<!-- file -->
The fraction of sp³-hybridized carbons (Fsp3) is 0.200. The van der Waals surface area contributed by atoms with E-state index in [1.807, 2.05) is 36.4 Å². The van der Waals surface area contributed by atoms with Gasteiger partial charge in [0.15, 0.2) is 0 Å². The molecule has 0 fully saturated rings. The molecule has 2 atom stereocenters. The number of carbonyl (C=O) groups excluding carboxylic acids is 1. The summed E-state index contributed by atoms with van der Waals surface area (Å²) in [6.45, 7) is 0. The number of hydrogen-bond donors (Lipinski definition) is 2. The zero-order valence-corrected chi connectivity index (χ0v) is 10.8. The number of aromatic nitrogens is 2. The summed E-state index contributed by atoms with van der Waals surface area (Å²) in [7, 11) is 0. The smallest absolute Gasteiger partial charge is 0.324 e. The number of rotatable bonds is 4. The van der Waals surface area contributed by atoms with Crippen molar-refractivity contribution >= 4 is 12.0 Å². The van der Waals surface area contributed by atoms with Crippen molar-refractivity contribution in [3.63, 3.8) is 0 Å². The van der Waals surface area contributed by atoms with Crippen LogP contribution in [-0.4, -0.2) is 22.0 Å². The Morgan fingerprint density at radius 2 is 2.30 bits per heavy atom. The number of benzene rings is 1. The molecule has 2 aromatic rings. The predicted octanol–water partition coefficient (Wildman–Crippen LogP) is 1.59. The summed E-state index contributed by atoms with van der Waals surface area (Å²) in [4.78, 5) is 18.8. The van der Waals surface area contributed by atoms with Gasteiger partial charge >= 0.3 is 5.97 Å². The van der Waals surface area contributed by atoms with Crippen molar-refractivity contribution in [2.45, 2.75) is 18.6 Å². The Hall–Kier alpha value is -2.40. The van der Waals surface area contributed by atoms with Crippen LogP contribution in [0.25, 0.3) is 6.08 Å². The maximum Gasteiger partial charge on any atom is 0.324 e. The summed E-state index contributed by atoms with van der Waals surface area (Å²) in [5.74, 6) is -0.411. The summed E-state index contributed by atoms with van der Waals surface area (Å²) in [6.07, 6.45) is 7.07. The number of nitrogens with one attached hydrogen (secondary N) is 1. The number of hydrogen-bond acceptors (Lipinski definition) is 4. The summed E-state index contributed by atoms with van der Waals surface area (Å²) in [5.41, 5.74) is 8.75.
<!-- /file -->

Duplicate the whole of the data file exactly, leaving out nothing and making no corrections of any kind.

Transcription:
The fraction of sp³-hybridized carbons (Fsp3) is 0.200. The van der Waals surface area contributed by atoms with E-state index in [1.807, 2.05) is 36.4 Å². The van der Waals surface area contributed by atoms with Gasteiger partial charge in [0.15, 0.2) is 0 Å². The molecule has 0 fully saturated rings. The molecule has 2 atom stereocenters. The number of carbonyl (C=O) groups excluding carboxylic acids is 1. The summed E-state index contributed by atoms with van der Waals surface area (Å²) in [6.45, 7) is 0. The number of hydrogen-bond donors (Lipinski definition) is 2. The zero-order valence-corrected chi connectivity index (χ0v) is 10.8. The number of aromatic nitrogens is 2. The summed E-state index contributed by atoms with van der Waals surface area (Å²) in [7, 11) is 0. The smallest absolute Gasteiger partial charge is 0.324 e. The number of rotatable bonds is 4. The van der Waals surface area contributed by atoms with Crippen molar-refractivity contribution >= 4 is 12.0 Å². The van der Waals surface area contributed by atoms with Crippen molar-refractivity contribution in [3.63, 3.8) is 0 Å². The van der Waals surface area contributed by atoms with Crippen LogP contribution in [-0.4, -0.2) is 22.0 Å². The Morgan fingerprint density at radius 2 is 2.30 bits per heavy atom. The number of benzene rings is 1. The molecule has 2 aromatic rings. The predicted octanol–water partition coefficient (Wildman–Crippen LogP) is 1.59. The summed E-state index contributed by atoms with van der Waals surface area (Å²) in [4.78, 5) is 18.8. The van der Waals surface area contributed by atoms with Gasteiger partial charge >= 0.3 is 5.97 Å². The van der Waals surface area contributed by atoms with Crippen molar-refractivity contribution in [2.45, 2.75) is 18.6 Å². The Hall–Kier alpha value is -2.40. The van der Waals surface area contributed by atoms with Crippen LogP contribution in [0.25, 0.3) is 6.08 Å². The maximum Gasteiger partial charge on any atom is 0.324 e. The summed E-state index contributed by atoms with van der Waals surface area (Å²) in [5.74, 6) is -0.411. The summed E-state index contributed by atoms with van der Waals surface area (Å²) in [6.07, 6.45) is 7.07. The number of nitrogens with one attached hydrogen (secondary N) is 1. The number of hydrogen-bond acceptors (Lipinski definition) is 4. The summed E-state index contributed by atoms with van der Waals surface area (Å²) in [5.41, 5.74) is 8.75.